Background Climate Change

Global climate change is one of the greatest ecological challenges facing humanity in this century. A solid scientific understanding of the reasons behind and the shifts and feedbacks caused by climate change is essential to manage it within acceptable limits.

The increase of atmospheric greenhouse gas (GHG) concentrations is considered to be the primary reason for climate change. It is caused by direct anthropogenic emissions from the combustion of fossil fuels and land use changes. In addition, there may be potentially strong feedback mechanisms between the climate and natural greenhouse gas sources and sinks; however, understanding of these mechanisms is limited, and their representation within global climate models may not be adequate. 

Get more information on GHG and climate change at the Climate Navigator

 ICOS is a research infrastructure for the oberservation of greenhouse gases

Long-term, precise and internationally comparable measurements are a essential tools for improving the knowledge of complex interactions between the climate on the one hand and biosphere, hydrosphere and atmosphere on the other hand. They are the best investment to avoid surprises and to reduce uncertainty about the future.

The „Integrated Carbon Observation System“ (ICOS) is a European research infrastructure which provides long-term continuous and high-quality standardized observations within an adequate observation network which allows


  • to identify systematic GHG emission changes despite a high internal variability
  • to reduce uncertainties in corresponding model predictions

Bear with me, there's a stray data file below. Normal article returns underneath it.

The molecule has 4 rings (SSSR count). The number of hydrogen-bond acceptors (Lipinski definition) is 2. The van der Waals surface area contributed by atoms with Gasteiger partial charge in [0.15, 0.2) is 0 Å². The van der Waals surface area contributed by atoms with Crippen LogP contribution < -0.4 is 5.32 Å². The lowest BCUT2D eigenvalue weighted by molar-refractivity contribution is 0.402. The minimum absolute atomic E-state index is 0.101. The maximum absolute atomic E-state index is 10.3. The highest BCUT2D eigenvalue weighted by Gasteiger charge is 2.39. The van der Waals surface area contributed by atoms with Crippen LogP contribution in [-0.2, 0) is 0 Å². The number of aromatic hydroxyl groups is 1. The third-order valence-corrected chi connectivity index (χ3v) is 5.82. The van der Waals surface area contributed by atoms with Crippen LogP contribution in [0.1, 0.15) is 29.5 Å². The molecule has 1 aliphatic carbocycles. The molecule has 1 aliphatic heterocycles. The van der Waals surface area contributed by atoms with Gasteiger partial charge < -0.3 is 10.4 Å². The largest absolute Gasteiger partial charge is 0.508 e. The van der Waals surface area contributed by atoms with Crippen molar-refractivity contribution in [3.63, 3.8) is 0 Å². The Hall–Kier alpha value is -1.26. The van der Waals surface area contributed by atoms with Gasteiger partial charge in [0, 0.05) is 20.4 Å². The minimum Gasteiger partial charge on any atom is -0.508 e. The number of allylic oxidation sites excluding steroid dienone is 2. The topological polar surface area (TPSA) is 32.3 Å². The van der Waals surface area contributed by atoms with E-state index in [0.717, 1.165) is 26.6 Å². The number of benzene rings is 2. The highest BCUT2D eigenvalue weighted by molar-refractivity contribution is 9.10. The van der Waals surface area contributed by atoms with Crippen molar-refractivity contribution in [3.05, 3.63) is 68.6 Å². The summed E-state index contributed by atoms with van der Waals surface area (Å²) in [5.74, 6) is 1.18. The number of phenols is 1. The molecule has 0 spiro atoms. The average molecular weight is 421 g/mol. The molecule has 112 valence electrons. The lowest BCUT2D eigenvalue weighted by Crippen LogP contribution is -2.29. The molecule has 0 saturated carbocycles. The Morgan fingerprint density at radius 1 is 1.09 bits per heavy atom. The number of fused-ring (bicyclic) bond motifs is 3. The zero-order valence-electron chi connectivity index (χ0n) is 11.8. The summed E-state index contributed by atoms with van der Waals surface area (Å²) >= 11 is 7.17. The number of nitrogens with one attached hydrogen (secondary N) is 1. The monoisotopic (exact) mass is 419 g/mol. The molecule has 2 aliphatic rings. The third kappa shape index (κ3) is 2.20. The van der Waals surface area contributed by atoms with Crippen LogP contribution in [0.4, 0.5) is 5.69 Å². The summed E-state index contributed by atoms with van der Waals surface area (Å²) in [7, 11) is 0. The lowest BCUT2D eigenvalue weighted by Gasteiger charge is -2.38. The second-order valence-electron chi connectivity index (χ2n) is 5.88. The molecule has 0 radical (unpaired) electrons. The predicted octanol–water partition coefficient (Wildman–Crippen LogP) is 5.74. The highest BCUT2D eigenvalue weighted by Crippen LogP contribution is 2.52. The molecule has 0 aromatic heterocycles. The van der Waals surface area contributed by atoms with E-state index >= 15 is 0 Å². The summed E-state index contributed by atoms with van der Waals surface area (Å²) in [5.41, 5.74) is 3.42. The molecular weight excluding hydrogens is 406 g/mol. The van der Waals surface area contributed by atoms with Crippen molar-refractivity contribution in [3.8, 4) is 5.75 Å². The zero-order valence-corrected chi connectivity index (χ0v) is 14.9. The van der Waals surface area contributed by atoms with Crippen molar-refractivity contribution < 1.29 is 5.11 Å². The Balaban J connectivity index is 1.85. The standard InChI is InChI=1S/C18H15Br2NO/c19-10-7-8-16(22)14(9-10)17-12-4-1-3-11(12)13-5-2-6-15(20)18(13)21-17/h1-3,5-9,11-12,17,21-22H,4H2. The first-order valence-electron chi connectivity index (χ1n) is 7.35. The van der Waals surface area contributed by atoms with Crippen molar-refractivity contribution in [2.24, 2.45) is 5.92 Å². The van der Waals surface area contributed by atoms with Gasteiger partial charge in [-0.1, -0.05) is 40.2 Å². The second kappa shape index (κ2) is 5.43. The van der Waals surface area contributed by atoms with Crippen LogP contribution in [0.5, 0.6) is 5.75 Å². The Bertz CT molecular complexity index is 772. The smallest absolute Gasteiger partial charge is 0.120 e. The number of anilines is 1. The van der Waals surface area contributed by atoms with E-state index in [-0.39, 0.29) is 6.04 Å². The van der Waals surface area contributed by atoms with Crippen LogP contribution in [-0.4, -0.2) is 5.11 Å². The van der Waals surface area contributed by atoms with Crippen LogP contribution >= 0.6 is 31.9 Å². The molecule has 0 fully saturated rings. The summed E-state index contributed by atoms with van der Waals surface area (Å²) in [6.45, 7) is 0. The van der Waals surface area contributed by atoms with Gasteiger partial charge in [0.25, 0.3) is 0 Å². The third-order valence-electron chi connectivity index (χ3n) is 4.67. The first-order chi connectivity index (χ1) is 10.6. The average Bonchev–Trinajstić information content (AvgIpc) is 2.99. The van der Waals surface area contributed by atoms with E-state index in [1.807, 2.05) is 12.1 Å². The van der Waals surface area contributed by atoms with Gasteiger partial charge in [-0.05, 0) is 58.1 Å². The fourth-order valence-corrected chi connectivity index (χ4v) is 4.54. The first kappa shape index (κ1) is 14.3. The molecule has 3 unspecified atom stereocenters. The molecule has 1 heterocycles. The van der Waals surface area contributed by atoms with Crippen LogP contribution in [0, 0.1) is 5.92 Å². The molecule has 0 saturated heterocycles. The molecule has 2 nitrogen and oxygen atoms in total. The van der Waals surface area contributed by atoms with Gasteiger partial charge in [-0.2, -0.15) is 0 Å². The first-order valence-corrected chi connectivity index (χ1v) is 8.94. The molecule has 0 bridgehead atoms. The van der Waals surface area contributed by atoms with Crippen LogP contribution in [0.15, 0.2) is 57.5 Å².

• to warn against adverse impacts at an early stage and
  • to initiate early adaptation measures and to evaluate the success of climate protection measures

The main objective of ICOS-D, the German contribution to this European infrastructure, is the long-term consolidation of the world’s leading observation networks of atmospheric GHG concentrations and their exchange with terrestrial and marine ecosystems. Europe plays a leading role in the combination of atmospheric, marine and terrestrial observations, which allows for the evaluation of the influence of land-use changes, climatic variabilities, and changes within the marine system on the GHG balance. ICOS was thus recognized as an important research infrastructure and added to the roadmap of the European Strategy Forum on Research Infrastructures (ESFRI) in the year 2006. In 2015, ICOS achieved the official status of a “European Research Infrastructure Consortium” (ERIC). From 2016 ICOS is registered on the list of the ESFRI Landmarks, which includes projects defined as “pillars of scientific excellence and competitiveness within the European research area.”

ICOS is of great importance for basic research in Earth Sciences, as only research projects planned on a long-term basis enable us to analyse and break down slow processes and trends in the earth system, and to differentiate them from the background natural variability. The infrastructure is designed in such a way that it allows for additional or specialized temporary studies and thereby guarantees that in-depth questions can be taken up at any time.

ICOS consists of three observation networks (atmosphere, ecosystem, and ocean) and a number of different central institutions, which receive basic funding by their host countries and may be co-financed by partner countries. Due to special expertise, Germany is considered to be the ideal location for central laboratories for high-precise analysis of trace gases, for providing calibration standards for monitoring networks, and for the analysis of the radioactive carbon isotope 14C in air samples. Further central European institutions are the so-called thematic centres for the three monitoring networks, one central data portal in Lund, as well as a European office in Helsinki. Throughout the long-term operation of ICOS, the Thünen Institute of Climate-Smart Agriculture is appointed for managing the coordination of the national network in Germany. Its tasks include the integration of data as well as reports and knowledge transfer to research, politics and public.

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